Leading de-mining figure H.E. Ly Thuch, Senior Minister and First Vice-President of the Cambodian Mine Action and Victim Assistance Authority (CMAA) has co-chaired the High-Level Dialogue on Mine Action in Siem Reap province with H.E. Pablo Kang, the Australian Ambassador to Cambodia.
The two-day event started with a pre-event dinner at Sofitel’s in Siem Reap followed by an early morning visit to the Cambodian Mine Action Centre (CMAC) museum and training facilities. Here guests were shown not only how de-miners work in the field, but also the famous dogs and rats that have been trained to find mines.
This was followed by the main event, the High-Level Dialogue on Mine Action, which aside from the two main hosts included several other keynote speakers, such as His Royal Highness Raad Zeid Al-Hussein, Special Envoy of the Anti-Personal Mine Convention, Ms. Angela Hoyos Iborra Advisor for the Geneva International Convention for Humanitarian Demining (GICHD).
As well as Phil O’Hara Programme Manager for the newly renamed UK Foreign, Commonwealth, and Development Office (UKFCDO).
The event was also attended by many members of the diplomatic community, as well as most importantly key stakeholders from the private sector, with which H.E. Ly Thuch was particularly keen to engage.
Will Cambodia be de-mined by 2025?
During the meeting, the various successes of the Cambodian government and its partners were shared.
In the last 30 years 2,379 square kilometers of land have been cleared and released, on which over 1.1 million antipersonnel mines, more than 26,000 anti-tank mines, and almost 3 million ERW were found and destroyed, thus freeing up the areas for commercial, and or government use.
There were though still about 2,000 square kilometers of land still to be cleared as of April 2022, which Cambodia as a State Party to the Anti-Personnel Mine Ban Convention (APMBC) is legally committed to clearing all known landmines by the end of 2025.
As previously reported in Cambodia Investment Review this was a deadline that has already not been met on two previous occasions (2010 and 2020), with H.R.H
Raad Zeid Al-Hussein stated that even if the target was not met, so long as a large amount of progress had been made it could still be viewed as a success.
This was a consensus generally agreed upon by all delegates, that while the target was unlikely to be met, the most important point was that progress was still being made during the period.
To read our interview with H.E. Ly Thuch click here.
Over-reliance on donors, long-term sustainability, as well as donor fatigue, and the war in Ukraine were also brought up as potential issues concerning meeting the target, which proved another catalyst for the government now reaching out to the private sector.
De-mining in Cambodia and the private sector
Another key tenet of the meeting was to encourage the private sector to become more involved in the de-mining efforts in Cambodia, although whether this was to be achieved through donations, or incentivization was largely unclear.
Some different ideas put to the panel came from Phil O’Hara, Policy and Programme Director for the UK Foreign, Commonwealth and, Development Office who suggested some possible ways in which the international private sector could become more involved.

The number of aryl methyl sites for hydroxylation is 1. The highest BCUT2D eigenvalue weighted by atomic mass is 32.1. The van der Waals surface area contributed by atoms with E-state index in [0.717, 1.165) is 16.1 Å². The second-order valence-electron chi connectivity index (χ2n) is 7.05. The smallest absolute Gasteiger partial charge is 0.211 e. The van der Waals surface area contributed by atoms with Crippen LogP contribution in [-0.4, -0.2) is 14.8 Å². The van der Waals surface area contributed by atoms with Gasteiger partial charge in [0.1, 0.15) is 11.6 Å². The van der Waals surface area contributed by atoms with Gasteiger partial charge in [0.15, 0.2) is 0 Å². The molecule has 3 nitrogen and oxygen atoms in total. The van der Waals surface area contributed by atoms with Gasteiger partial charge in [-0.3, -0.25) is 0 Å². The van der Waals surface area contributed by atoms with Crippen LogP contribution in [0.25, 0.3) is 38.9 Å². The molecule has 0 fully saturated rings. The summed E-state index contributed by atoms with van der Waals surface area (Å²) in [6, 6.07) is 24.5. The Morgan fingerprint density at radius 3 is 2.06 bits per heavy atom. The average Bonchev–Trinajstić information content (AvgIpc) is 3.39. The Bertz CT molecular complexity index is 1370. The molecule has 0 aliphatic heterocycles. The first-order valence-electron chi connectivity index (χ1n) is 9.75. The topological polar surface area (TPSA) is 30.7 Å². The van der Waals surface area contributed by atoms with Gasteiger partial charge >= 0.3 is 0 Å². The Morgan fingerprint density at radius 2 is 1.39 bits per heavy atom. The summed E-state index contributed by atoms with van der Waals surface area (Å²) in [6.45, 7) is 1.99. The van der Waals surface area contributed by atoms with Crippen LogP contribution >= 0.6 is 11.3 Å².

Models suggested included Private-Public Partnerships (PPP), where land could potentially be privatized and leased out, with the contracting party being the ones needing to pay for the de-mining.
Impact Bonds were also touted as a possible way to raise funds, whereby the government issues bonds at a certain rate of return while profiting by placing the money in a higher paying scheme, the key factor being that both the state and the bond purchaser would both see returns on the bonds.
Most importantly though he reiterated that incentivizing the private sector to become involved in de-mining would have to be profitable. He pointed out an existing water and sanitation model currently being done as a PPP between the UK and Cambodia as a potential model, to which H.E. Ly Thuch agreed to a feasibility study, with a potential pilot project being launched dependent on the budget of the UKFCDO.
The Indian ambassador to Cambodia H.E Dr. Devyani Khobragade later added her nation’s interest in being part of the pilot, potentially setting up a trilateral partnership between the three countries.
Increased local involvement not just for de-mining, but also for victim support.
While several private sector entities were represented, such as the American and European chambers of commerce, as well as large companies, such as Prince Holding Group, it was also pointed out that big players in the garment and casino industries for example were not present.
It was thus suggested that these were the kind of companies that should be reached out to for funding with regards to corporate responsibility in Cambodia. It was also suggested that some kind of foundation be set up for those involved in de-mining and their families.
Local de-miners are paid around $268-500 per month, which although twice the average salary in the country came with obvious risks to life, as well as injuries that could affect their ability to work. It was suggested that such a foundation could be set up and run independently and held to international standards, thus removing the need for victims and their families to rely on charities or the NGO sector.
The biggest success though perhaps came at the end of the night when AmCham announced the formation of a committee, which would seek to coordinate with the private sector in the country on how to further de-mining efforts within the Kingdom to reach a mine-free Cambodia by 2025.
To read more about the AmCham efforts to de-mine Cambodia click here.